published: 5 /
Memorable and distinctive folk pop on first album in four years from Canadian singer-songwriter Basia Bulat
It has been almost four years since Basia Bulat released her last album, 2016’s ‘Good Advice’. That record documented a break-up, but in the period since, she has fallen in love. She, however, also lost her father, and the combination of new love and grief proved overwhelming. Although work on her new record was underway, having journeyed to the Joshua Tree desert to write and record, she gave up and took a year off.
Instead of persevering, she waited until she was ready – returning to the album with renewed enthusiasm in 2019. It proved the right decision. “Oh why didn’t I just listen to myself in the first goddamn place?”, she said afterwards.
Yet, the troubles that caused recording to be temporarily abandoned are not evident in the end product.
Indeed, ‘Are You In Love?’ finds her renewing her productive partnership with producer Jim James (of My Morning Jacket). James also produced ‘Good Advice’, the first time Bulat had recorded outside Canada. That album saw her move away from the folky sound of her earlier albums. Having previously been known for playing an autoharp, Bulat expanded her palette by writing on various keyboards and organs.
So, while the last album was a reinvention, this album is a refinement of what came before. The sound is a gently updated take on the classic early '70s singer-songwriter sound – still built mainly around acoustic instruments, but with strings, keyboards and percussion used liberally to swell the songs.
The defining feature of the record is Bulat’s vocals. Unlike many singers with a folk background, she isn’t afraid to let go. Songs that might otherwise have been conventional folky pop are carried up to the next level. In both style and delivery, these are songs that could comfortably hold their own against those on the ‘golden oldies’ station that Basia Bulet’s mum had on permanently when she was growing up.
The first note you hear is Bulet’s voice, as the title track kicks off with a moody, arresting opening. This unfolds until it reaches a big, bold chorus. I was hooked as soon as I heard it. It ends with Bulet pushing her voice up to the highest note you hear on the record – and, though we are soon back in more conventional folk-pop territory as an acoustic guitar begins the next track – it’s an immediate sign that this isn’t an album that will be held back by an inability to reach for an extra note or push out of conventional dynamics.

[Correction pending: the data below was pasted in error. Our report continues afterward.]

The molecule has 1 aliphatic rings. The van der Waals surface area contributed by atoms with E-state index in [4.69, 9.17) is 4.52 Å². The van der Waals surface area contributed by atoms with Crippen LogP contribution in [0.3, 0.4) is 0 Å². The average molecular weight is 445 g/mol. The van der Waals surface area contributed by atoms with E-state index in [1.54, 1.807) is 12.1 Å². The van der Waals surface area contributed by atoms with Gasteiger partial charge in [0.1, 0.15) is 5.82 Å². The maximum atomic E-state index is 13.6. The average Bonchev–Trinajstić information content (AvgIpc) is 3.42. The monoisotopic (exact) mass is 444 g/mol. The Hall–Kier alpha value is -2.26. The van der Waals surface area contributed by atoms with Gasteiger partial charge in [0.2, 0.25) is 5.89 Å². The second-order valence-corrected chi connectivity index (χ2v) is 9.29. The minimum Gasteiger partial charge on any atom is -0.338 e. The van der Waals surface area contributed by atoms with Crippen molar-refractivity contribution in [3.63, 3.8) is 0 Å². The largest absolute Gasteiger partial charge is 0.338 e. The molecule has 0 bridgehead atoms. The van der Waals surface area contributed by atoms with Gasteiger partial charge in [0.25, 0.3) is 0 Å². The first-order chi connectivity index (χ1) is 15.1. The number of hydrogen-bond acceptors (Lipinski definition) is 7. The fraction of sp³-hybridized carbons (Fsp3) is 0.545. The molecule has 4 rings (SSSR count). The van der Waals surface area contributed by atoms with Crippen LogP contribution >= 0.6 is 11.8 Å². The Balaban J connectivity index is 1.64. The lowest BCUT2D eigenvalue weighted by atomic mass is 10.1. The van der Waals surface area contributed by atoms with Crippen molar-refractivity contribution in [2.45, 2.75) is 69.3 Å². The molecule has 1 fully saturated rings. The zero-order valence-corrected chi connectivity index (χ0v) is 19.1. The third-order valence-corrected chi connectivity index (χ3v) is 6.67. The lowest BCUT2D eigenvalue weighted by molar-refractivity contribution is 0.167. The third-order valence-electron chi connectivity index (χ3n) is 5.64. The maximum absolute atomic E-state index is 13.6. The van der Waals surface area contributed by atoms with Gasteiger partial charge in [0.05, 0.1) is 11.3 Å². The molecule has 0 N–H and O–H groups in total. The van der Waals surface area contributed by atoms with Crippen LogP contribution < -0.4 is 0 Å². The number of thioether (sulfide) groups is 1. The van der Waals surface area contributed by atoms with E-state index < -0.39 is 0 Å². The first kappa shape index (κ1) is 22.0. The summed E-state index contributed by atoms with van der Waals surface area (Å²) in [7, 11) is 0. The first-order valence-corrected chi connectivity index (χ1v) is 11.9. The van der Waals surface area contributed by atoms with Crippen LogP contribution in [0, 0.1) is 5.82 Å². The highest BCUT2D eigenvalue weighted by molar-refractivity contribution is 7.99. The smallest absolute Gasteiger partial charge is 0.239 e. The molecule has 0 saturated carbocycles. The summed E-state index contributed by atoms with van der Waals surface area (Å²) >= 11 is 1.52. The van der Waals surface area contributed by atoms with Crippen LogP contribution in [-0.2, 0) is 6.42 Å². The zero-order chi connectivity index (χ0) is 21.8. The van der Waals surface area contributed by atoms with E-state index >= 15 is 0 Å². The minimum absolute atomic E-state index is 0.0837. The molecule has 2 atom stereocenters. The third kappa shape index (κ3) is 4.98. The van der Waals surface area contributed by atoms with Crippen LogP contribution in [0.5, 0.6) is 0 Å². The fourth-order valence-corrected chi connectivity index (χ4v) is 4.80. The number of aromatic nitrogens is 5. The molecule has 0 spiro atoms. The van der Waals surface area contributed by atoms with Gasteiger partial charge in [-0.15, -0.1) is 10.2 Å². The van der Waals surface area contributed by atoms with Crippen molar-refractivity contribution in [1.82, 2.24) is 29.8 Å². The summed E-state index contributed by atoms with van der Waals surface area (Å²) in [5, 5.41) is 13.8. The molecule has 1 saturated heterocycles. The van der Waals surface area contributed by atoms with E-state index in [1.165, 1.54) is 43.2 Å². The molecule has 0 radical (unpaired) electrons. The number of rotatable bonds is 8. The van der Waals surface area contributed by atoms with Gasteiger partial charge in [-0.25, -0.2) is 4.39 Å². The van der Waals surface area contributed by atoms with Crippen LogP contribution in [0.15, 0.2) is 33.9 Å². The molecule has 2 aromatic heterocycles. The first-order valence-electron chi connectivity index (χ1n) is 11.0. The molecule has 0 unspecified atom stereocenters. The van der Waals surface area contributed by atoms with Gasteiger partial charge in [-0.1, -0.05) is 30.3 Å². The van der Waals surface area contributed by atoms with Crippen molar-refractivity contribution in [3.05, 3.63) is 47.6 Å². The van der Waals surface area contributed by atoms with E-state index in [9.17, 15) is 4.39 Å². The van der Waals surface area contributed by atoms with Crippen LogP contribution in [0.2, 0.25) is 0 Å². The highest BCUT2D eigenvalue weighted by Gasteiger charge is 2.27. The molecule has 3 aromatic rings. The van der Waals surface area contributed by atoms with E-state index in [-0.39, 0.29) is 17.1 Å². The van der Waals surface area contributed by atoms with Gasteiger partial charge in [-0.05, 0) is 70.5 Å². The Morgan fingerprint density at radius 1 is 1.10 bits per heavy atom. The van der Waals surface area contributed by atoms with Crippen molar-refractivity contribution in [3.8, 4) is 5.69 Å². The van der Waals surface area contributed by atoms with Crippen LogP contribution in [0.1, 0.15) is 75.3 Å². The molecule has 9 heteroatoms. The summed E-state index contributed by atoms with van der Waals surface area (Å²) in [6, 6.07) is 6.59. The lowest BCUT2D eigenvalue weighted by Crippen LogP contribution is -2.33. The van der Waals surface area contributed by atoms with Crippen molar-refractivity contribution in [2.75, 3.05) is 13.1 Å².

That next track, ‘Electric Roses’, begins as an acoustic strum, but doesn’t stay that way for long – as layers of instruments are added before the song closes with an unexpected burst of twinkly piano. After that, we are transported into the bouncy pop of ‘Your Girl’, which is tailor made to soundtrack a ‘driving off into the sunset’ scene in any romantic comedy.
The melodies keep coming. Even on those songs that are slightly less immediate, there is usually something, be it an unusual bit of instrumentation or a daring vocal line, to keep the ears perked up. Take the otherwise standard rock ballad ‘No Control’, where the vocals suddenly soar off into the distance, and you’d swear that Corin Tucker had dropped in off Sleater-Kinney’s latest tour to cut the vocal.
As the album closes, a new direction is pointed at, as the record plays out with the jazz-pop crossover of ‘Love is at the End of the World’, a song that perhaps feels more poignant now (in the midst of a global lock-down) than it would have done when recorded. It’s a testament to how good this record is that it’s hidden away as the final track. It would have been the lead single for most bands.
It’s a fitting end to a record filled with memorable melodies and distinctive performances – overall, a real treat.
Are You in Love?
Hall of Mirrors
I Believe it Now
The Last Time
Love is at the End of the World